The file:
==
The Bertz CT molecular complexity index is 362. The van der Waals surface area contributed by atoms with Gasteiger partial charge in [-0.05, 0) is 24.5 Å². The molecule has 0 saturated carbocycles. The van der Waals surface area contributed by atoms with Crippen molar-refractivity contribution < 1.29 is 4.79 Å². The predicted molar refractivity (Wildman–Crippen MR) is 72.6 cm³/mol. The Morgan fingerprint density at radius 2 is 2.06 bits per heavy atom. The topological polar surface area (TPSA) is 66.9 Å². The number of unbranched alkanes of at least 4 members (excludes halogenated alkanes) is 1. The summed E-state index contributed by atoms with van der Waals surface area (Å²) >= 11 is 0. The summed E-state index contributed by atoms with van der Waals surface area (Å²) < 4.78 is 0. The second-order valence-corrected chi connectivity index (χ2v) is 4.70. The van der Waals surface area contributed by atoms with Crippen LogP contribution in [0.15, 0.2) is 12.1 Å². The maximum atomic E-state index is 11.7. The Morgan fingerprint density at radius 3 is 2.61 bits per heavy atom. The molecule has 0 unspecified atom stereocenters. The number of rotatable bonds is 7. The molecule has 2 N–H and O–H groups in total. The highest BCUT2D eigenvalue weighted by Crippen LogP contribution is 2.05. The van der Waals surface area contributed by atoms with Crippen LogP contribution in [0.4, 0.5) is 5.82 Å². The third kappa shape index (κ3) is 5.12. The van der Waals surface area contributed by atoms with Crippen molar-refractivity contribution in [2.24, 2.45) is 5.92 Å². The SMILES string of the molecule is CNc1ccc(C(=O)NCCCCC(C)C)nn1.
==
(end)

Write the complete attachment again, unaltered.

The Bertz CT molecular complexity index is 362. The van der Waals surface area contributed by atoms with Gasteiger partial charge in [-0.05, 0) is 24.5 Å². The molecule has 0 saturated carbocycles. The van der Waals surface area contributed by atoms with Crippen molar-refractivity contribution < 1.29 is 4.79 Å². The predicted molar refractivity (Wildman–Crippen MR) is 72.6 cm³/mol. The Morgan fingerprint density at radius 2 is 2.06 bits per heavy atom. The topological polar surface area (TPSA) is 66.9 Å². The number of unbranched alkanes of at least 4 members (excludes halogenated alkanes) is 1. The summed E-state index contributed by atoms with van der Waals surface area (Å²) >= 11 is 0. The summed E-state index contributed by atoms with van der Waals surface area (Å²) < 4.78 is 0. The second-order valence-corrected chi connectivity index (χ2v) is 4.70. The van der Waals surface area contributed by atoms with Crippen LogP contribution in [0.15, 0.2) is 12.1 Å². The maximum atomic E-state index is 11.7. The Morgan fingerprint density at radius 3 is 2.61 bits per heavy atom. The molecule has 0 unspecified atom stereocenters. The number of rotatable bonds is 7. The molecule has 2 N–H and O–H groups in total. The highest BCUT2D eigenvalue weighted by Crippen LogP contribution is 2.05. The van der Waals surface area contributed by atoms with Crippen LogP contribution in [0.4, 0.5) is 5.82 Å². The third kappa shape index (κ3) is 5.12. The van der Waals surface area contributed by atoms with Crippen molar-refractivity contribution in [2.24, 2.45) is 5.92 Å². The SMILES string of the molecule is CNc1ccc(C(=O)NCCCCC(C)C)nn1.